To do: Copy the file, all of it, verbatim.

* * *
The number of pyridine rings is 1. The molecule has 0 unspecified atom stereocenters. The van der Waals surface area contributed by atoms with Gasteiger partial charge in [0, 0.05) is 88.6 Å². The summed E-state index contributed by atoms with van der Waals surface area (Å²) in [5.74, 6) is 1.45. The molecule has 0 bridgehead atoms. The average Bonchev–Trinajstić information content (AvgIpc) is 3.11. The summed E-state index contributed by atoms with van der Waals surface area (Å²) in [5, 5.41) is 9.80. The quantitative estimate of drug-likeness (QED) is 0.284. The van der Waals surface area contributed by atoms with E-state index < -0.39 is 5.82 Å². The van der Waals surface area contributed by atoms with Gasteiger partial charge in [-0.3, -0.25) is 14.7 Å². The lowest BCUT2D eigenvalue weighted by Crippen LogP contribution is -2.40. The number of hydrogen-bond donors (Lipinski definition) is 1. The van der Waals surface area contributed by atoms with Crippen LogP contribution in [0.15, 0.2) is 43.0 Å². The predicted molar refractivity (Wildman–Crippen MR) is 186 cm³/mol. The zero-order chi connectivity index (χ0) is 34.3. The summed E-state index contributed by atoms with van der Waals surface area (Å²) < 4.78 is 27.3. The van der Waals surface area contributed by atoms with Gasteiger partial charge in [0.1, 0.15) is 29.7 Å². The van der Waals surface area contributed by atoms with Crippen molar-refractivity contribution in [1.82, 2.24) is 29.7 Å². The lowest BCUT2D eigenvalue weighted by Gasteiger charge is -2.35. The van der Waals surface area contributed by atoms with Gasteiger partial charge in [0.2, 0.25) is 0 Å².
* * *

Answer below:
The number of pyridine rings is 1. The molecule has 0 unspecified atom stereocenters. The van der Waals surface area contributed by atoms with Gasteiger partial charge in [0, 0.05) is 88.6 Å². The summed E-state index contributed by atoms with van der Waals surface area (Å²) in [5.74, 6) is 1.45. The molecule has 0 bridgehead atoms. The average Bonchev–Trinajstić information content (AvgIpc) is 3.11. The summed E-state index contributed by atoms with van der Waals surface area (Å²) in [5, 5.41) is 9.80. The quantitative estimate of drug-likeness (QED) is 0.284. The van der Waals surface area contributed by atoms with E-state index < -0.39 is 5.82 Å². The van der Waals surface area contributed by atoms with Gasteiger partial charge in [-0.3, -0.25) is 14.7 Å². The lowest BCUT2D eigenvalue weighted by Crippen LogP contribution is -2.40. The number of hydrogen-bond donors (Lipinski definition) is 1. The van der Waals surface area contributed by atoms with Crippen LogP contribution in [0.15, 0.2) is 43.0 Å². The predicted molar refractivity (Wildman–Crippen MR) is 186 cm³/mol. The zero-order chi connectivity index (χ0) is 34.3. The summed E-state index contributed by atoms with van der Waals surface area (Å²) < 4.78 is 27.3. The van der Waals surface area contributed by atoms with Gasteiger partial charge in [0.1, 0.15) is 29.7 Å². The van der Waals surface area contributed by atoms with Crippen molar-refractivity contribution in [1.82, 2.24) is 29.7 Å². The lowest BCUT2D eigenvalue weighted by Gasteiger charge is -2.35. The van der Waals surface area contributed by atoms with Gasteiger partial charge in [0.2, 0.25) is 0 Å².